The debt-limit fights have proven costly in the past, helping the United States lose its top-tier credit rating from Standard and Poor's in 2011.

While it was unclear how close the Treasury came to a debt default last October, financial markets showed clear signs of stress, in some cases shunning what has traditionally been regarded as the safest, most liquid security on the planet: short-term U.S. Treasury debt.

Some banks and money markets refused to accept some Treasury bills as collateral for short-term loans, disrupting the $5 trillion repurchase market, a key source of day-to-day funding for the financial system. Prices fell, pushing yields on one-month Treasury bills up to levels not seen since the depths of the 2008 financial crisis.

But the latest showdown, coupled with Congress' ability to pass budget legislation over the past two months, may have set the stage for smaller, more manageable disagreements.

Steve Bell, a former Republican Senate Budget Committee staff director who is now with the Bipartisan Policy Center, said he believes debt limit demands will be "minor" and there is a good chance for other legislation, such as immigration reform, to take a more prominent role in Congress this year.

"I really think we have a chance this year to be really calm on the fiscal front," Bell said.

(Reporting by David Lawder; Additional reporting by Eric Beech; Editing by Caren Bohan, Jonathan Oatis and Paul Simao)

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Comments (21)
Bakhtin wrote:
Once again what the GOP say and what they do don’t match. They say they don’t want a showdown while making a list of demands – which is the exact opposite of democracy – backed by the threat of a showdown.

The GOP have got to be the stupidest political group on the planet. Look at their rhetoric:

“If the president is asking for a blank check, we’re not going to do that,” said Representative Luke Messer, an Indiana Republican’

How is raising the debt limit *to cover spending already approved by Congress* a blank check? That is like ordering a meal in a restaurant and then refusing to pay for it, and saying “If the restaurant is asking for a blank check, we’re not doing that”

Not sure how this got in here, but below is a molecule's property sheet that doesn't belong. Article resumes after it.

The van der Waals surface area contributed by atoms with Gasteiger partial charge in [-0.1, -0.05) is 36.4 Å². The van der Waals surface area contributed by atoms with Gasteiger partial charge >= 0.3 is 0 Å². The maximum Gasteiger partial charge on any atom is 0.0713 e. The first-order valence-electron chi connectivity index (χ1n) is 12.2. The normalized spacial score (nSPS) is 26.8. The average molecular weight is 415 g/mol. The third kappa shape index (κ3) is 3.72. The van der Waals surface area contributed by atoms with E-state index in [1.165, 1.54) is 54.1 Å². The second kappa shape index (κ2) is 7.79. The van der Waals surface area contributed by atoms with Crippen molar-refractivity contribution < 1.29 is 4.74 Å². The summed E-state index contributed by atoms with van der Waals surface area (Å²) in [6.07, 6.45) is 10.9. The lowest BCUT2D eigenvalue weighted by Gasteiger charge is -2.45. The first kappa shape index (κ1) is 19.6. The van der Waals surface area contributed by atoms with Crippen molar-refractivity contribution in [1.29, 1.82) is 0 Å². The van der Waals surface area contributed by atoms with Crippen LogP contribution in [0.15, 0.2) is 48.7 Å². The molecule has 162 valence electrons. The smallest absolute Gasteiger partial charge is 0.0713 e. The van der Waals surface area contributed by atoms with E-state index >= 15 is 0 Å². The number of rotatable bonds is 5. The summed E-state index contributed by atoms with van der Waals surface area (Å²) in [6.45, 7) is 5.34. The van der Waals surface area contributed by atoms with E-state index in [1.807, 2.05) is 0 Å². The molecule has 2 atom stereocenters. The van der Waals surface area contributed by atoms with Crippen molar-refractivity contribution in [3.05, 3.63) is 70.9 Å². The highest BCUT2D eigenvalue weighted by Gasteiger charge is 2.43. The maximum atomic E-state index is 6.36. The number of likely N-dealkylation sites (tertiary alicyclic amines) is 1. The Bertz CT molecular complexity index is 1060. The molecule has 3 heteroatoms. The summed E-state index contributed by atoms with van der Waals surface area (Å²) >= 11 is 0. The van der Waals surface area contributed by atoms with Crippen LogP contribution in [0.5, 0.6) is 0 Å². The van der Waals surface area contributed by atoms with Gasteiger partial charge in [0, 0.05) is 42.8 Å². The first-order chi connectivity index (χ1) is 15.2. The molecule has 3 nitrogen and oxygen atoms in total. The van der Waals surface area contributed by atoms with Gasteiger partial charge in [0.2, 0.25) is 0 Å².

A more accurate statement for the GOP would be “if the president thinks the GOP is going to pay it’s bills, we’re not doing that”.

Then you get the idiotic:

“Nobody is interested, on our side of the aisle at least, in bailing out insurance companies.’

… and this coming from the party who bailed out wall Street…

This is pure fantasy. There is no bail out in any shape or form. There is shared risk in 5% of cases, which is a financial necessity if you expect insurers to accept unlimited risks, and routine other counties – but US Republicans are so deeply ignorant of how business works that they think it is a bail out.

God help the USA if these fiscal ignoramuses ever get elected again. They will destroy the US economy for a second time. That is guaranteed. Just listen to the stupid stuff they say now.

Jan 24, 2014 6:36am EST  --  Report as abuse
euro-yank wrote:
Funny how the biggest part of the problem is not being discussed:

“What House Republicans aren’t talking about so far are demands for major cuts to the federal benefits programs known as entitlements – Social Security, Medicare and Medicaid – which are widely viewed as the biggest contributors to future debt growth.”

Perhaps that is because those “entitlements” are the ones that the Republican voters rely on. The old folks aren’t going to vote for the Republicans if their entitlements are cut.

Jan 24, 2014 12:06pm EST  --  Report as abuse
usagadfly wrote:
A suggestion for the GOP to think about, if they can conceive of such a thing:

how about a ban on foreign military deployments for 10 years unless an organized, geographically identifiable foreign Government attacks USA territory (other than embassies, consular offices, “American” corporation offices abroad, etc. etc. etc.)? This alone would solve the debt crisis for the Treasury.

And it would be a dramatic sea change for a Party which appears to have never seen a war it did not want to either jump into or start. Just a well meaning suggestion. Otherwise a truly conservative (i.e. non-militarist) party is going to appear and the Republican Party will join the Wobblies as a has-been party here.

This inability to change a war promoting stance now a half century old will be the end of every decent thing they might have hidden under the long list of military invasions they want the rest of us to do for them. All the public can see is a bunch belligerent and loud mouthed war mongers who do not like the American People at all and who accept and solicit payoffs from the rich wherever they can find them.

Jan 24, 2014 12:10pm EST  --  Report as abuse